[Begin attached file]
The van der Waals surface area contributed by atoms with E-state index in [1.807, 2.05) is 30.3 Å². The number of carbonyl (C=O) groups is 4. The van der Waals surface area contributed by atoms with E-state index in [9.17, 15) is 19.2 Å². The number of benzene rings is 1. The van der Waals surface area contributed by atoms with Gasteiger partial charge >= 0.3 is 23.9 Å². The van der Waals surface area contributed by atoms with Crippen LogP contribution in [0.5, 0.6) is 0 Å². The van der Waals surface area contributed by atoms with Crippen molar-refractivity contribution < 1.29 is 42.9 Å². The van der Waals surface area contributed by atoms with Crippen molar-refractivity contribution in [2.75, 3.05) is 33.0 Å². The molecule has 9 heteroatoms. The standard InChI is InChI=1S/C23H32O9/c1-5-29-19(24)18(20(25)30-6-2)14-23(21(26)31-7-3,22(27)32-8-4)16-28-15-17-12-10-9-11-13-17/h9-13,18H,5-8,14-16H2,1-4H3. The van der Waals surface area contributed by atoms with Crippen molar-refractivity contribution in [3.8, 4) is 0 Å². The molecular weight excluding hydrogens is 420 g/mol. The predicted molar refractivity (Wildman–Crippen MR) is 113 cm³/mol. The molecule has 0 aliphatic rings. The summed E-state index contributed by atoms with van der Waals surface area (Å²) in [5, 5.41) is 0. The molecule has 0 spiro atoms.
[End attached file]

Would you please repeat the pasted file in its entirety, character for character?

The van der Waals surface area contributed by atoms with E-state index in [1.807, 2.05) is 30.3 Å². The number of carbonyl (C=O) groups is 4. The van der Waals surface area contributed by atoms with E-state index in [9.17, 15) is 19.2 Å². The number of benzene rings is 1. The van der Waals surface area contributed by atoms with Gasteiger partial charge >= 0.3 is 23.9 Å². The van der Waals surface area contributed by atoms with Crippen LogP contribution in [0.5, 0.6) is 0 Å². The van der Waals surface area contributed by atoms with Crippen molar-refractivity contribution < 1.29 is 42.9 Å². The van der Waals surface area contributed by atoms with Crippen molar-refractivity contribution in [2.75, 3.05) is 33.0 Å². The molecule has 9 heteroatoms. The standard InChI is InChI=1S/C23H32O9/c1-5-29-19(24)18(20(25)30-6-2)14-23(21(26)31-7-3,22(27)32-8-4)16-28-15-17-12-10-9-11-13-17/h9-13,18H,5-8,14-16H2,1-4H3. The van der Waals surface area contributed by atoms with Crippen molar-refractivity contribution in [3.8, 4) is 0 Å². The molecular weight excluding hydrogens is 420 g/mol. The predicted molar refractivity (Wildman–Crippen MR) is 113 cm³/mol. The molecule has 0 aliphatic rings. The summed E-state index contributed by atoms with van der Waals surface area (Å²) in [5, 5.41) is 0. The molecule has 0 spiro atoms.